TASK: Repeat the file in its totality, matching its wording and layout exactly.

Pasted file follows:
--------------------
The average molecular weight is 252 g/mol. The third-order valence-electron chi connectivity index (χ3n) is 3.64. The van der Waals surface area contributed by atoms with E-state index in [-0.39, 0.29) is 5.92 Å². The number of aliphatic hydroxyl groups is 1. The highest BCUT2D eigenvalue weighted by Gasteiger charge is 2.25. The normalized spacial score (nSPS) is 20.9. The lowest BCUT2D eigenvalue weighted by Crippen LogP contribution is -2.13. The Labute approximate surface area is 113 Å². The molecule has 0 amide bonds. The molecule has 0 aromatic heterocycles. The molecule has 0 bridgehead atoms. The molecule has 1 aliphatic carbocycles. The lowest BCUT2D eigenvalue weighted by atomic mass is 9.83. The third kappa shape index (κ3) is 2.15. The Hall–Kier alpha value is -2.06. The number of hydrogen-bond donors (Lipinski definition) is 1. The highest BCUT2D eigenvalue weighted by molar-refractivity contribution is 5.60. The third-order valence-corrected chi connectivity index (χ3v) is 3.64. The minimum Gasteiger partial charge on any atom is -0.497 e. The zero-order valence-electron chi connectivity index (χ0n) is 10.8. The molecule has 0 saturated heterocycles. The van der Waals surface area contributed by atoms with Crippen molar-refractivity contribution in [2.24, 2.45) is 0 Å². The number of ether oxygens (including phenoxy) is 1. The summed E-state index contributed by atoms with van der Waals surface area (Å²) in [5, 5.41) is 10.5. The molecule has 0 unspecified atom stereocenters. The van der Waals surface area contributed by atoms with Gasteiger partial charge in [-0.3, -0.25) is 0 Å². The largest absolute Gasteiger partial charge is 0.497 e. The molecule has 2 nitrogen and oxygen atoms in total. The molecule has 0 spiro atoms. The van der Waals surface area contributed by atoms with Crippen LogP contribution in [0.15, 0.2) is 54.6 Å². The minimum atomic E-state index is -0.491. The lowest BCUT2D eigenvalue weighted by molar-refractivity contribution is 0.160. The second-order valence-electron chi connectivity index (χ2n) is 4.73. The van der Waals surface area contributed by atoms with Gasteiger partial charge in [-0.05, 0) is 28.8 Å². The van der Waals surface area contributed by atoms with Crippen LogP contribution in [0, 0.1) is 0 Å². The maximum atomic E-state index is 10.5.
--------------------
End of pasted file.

The average molecular weight is 252 g/mol. The third-order valence-electron chi connectivity index (χ3n) is 3.64. The van der Waals surface area contributed by atoms with E-state index in [-0.39, 0.29) is 5.92 Å². The number of aliphatic hydroxyl groups is 1. The highest BCUT2D eigenvalue weighted by Gasteiger charge is 2.25. The normalized spacial score (nSPS) is 20.9. The lowest BCUT2D eigenvalue weighted by Crippen LogP contribution is -2.13. The Labute approximate surface area is 113 Å². The molecule has 0 amide bonds. The molecule has 0 aromatic heterocycles. The molecule has 0 bridgehead atoms. The molecule has 1 aliphatic carbocycles. The lowest BCUT2D eigenvalue weighted by atomic mass is 9.83. The third kappa shape index (κ3) is 2.15. The Hall–Kier alpha value is -2.06. The number of hydrogen-bond donors (Lipinski definition) is 1. The highest BCUT2D eigenvalue weighted by molar-refractivity contribution is 5.60. The third-order valence-corrected chi connectivity index (χ3v) is 3.64. The minimum Gasteiger partial charge on any atom is -0.497 e. The zero-order valence-electron chi connectivity index (χ0n) is 10.8. The molecule has 0 saturated heterocycles. The van der Waals surface area contributed by atoms with Crippen molar-refractivity contribution in [2.24, 2.45) is 0 Å². The number of ether oxygens (including phenoxy) is 1. The summed E-state index contributed by atoms with van der Waals surface area (Å²) in [5, 5.41) is 10.5. The molecule has 0 unspecified atom stereocenters. The van der Waals surface area contributed by atoms with Gasteiger partial charge in [-0.3, -0.25) is 0 Å². The largest absolute Gasteiger partial charge is 0.497 e. The molecule has 2 nitrogen and oxygen atoms in total. The molecule has 0 spiro atoms. The van der Waals surface area contributed by atoms with Crippen LogP contribution in [0.15, 0.2) is 54.6 Å². The minimum atomic E-state index is -0.491. The lowest BCUT2D eigenvalue weighted by molar-refractivity contribution is 0.160. The second-order valence-electron chi connectivity index (χ2n) is 4.73. The van der Waals surface area contributed by atoms with Gasteiger partial charge in [-0.05, 0) is 28.8 Å². The van der Waals surface area contributed by atoms with Crippen LogP contribution in [0, 0.1) is 0 Å². The maximum atomic E-state index is 10.5.